With the knowledge of this quartz outcropping, and its strike and dip, every thing we had seen or read fell into place. Now we knew why the Osborne tunnels were located as they were and how the history developed for this mining project.

The main quartz vein was called the “Osborne ledge” with two other parallel systems trending in the same direction, one north and one south of the Osborne vein. The strike outcropping was primarily northeast and southwest, although the reports were confusing about this. The dip was running about 70 degrees, trending east. There is also a fourth vein, with the strike due north.

In 1895 the Herman Mine (formally the Osborne) was running a ten stamp mill. The mill was housed in a building 76 feet long, 65 feet high and 27 feet wide. This building contained the stamp mill and a concentrating room with four concentrators, using copper plates 4 ½ feet by 12 feet. The ore bin was 13 feet x 15 feet and 15 feet deep. The stamps were driven by a steam powered plant, using 600 cords of wood per year. Now that’s a lot of wood for each year of operation and in the long run, according to one opinion, the use and later scarcity of wood became a major factor in the profitability and subsequent closing of the mine. The mine had eight men working full time just to provide the wood for the steam plant.

In March 1896 the mine shipped out 300 ounces of gold from the February production. The March production was 340 ounces, and the trend was continuing upward.

The veins were being stoped out and it was decided rather than sinking on the vein system, they would drop further down the mountain with a new tunnel to intercept the vein system again for processing. This new tunnel hit high grade ore, running over two ounces per ton. While this was in process, and looking ahead for future ore, they also started another tunnel 400 feet lower, and this eventually became the site for the 30 stamp mill that is presently in place today.

In June of 1907 the Northern California Mining Company took over and employed 60 men. The 30 stamp mill was ordered from Joshua Hendy Works, in San Francisco. In August 1907 the mill was set up and electrically powered by a steam plant. Again wood became in high demand, and the vein was paying very well, in some cases running over four ounces per ton. This was super high grade and promised a long term future for the mine.

The mine operated full time until around 1912 and after that on and off up until 1937, when it closed for good. The production in 1912 was good, and at one point took out over 300 ounces in one 18 day period.

From all the reports, the best ore for this mine was described as quartz with limonite, and sometimes containing galena, a lead sulfide (PbS), and sphalerite, a zinc sulfide (ZnS). The limonite is best described as quartz with oxidized sulfides, having shades of brown and sometimes a yellowish cast.

With this information, we collected samples with this designation, with the purpose of simply crushing them and panning them out to see if free gold was present. We simply wanted to identify the ore so we would know what to look for in the future in prospecting the vein at other potential locations. We did this, crushing the samples down to a minus 60 screen size. Just as the records indicated, the samples we took showed some free gold, about the size of the diameter of pencil lead. There wasn’t much gold, and in some samples we had none. Others showed high concentrations of pyrites and in one sample some nice color along with it. Keep in mind there wasn’t much color overall but enough to indicate the obvious presence of gold bearing ore. We didn’t assay the samples and could have and therefore got some quantitative numbers, but that wasn’t our interest.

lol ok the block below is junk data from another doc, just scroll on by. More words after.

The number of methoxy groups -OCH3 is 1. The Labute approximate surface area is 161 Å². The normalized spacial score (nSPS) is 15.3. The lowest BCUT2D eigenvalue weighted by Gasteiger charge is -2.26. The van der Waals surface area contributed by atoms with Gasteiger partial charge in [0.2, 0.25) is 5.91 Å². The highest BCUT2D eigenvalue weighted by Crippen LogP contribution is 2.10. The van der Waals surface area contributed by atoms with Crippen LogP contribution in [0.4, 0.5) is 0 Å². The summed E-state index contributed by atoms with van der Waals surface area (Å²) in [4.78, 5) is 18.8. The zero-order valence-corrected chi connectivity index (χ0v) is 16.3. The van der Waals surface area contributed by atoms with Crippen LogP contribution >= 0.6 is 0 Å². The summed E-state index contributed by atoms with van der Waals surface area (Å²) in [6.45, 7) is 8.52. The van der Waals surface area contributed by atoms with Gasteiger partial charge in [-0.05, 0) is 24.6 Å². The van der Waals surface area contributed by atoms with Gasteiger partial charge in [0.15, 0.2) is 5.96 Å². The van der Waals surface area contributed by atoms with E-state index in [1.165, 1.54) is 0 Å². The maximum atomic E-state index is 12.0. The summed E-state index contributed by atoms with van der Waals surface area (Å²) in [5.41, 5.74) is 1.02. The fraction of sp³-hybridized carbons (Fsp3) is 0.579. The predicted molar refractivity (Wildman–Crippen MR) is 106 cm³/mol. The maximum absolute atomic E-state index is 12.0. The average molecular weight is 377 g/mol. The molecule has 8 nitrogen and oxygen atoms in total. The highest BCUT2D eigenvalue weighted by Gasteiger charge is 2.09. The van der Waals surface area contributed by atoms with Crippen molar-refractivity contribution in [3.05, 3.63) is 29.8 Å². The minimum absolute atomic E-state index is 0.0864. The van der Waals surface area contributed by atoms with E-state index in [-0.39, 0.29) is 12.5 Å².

Historically, there was one report stating “sulfhurets” were being prepared for shipment to San Francisco for “reduction.” From our sampling, free gold was present and we don’t know the percentage of free gold versus gold bearing sulfides. None of the historical reports I saw identified this percentage division.

There was also one report indicating they did sink on the vein from the end of the lower tunnel for a distance of 600 feet, with a level and work at each 100 foot level going down.

Today the property is privately owned by a timber company and the 1980 geological report that was done for them indicated the best future for the property was timber, not gold. Now perhaps the geologist was correct in his evaluation, but I also found a statement in his report that led me to question his mining knowledge. One of his report statements concerning the ore was that sometimes the “tails” was greater than the “heads.” As miners we know the “heads” is the value of the ore going in and the “tails” is the losses after processing. This is possible but very unlikely.

With all this in mind, this property may indeed still offer some potential. However, our objective was to understand the mine and its ore, and a possible direction for more prospecting outside this property. With the strike and dip of the vein, and an understanding of the paying ore in this part of the system, we’re off and running to see if we can pick this vein system up again in an area we might be able to mine for ourselves.

This mine was truly one of the best hardrock mines in this part of the country and we’ve learned a lot from this prospecting adventure. Now let’s see where it takes us!



Wills. John. The Herman Mine 1894-2002 A Collection.

Within this collection are reports by Lewis Swindle, whose research took reports from the Placer Herald newspaper;, Auburn Journal newspaper; Mining and Scientific Press; 13th  Report of the State Mineralogist 1895-1896; 14th Report of the State Mineralogist; 32nd Report of the State Mineralogist 1936; California Mining Journal October 1935, November 1935, October 1936, and July 1937.

W. P. Johnson, Consulting Geologist Herman Gold Mine July 9, 1980.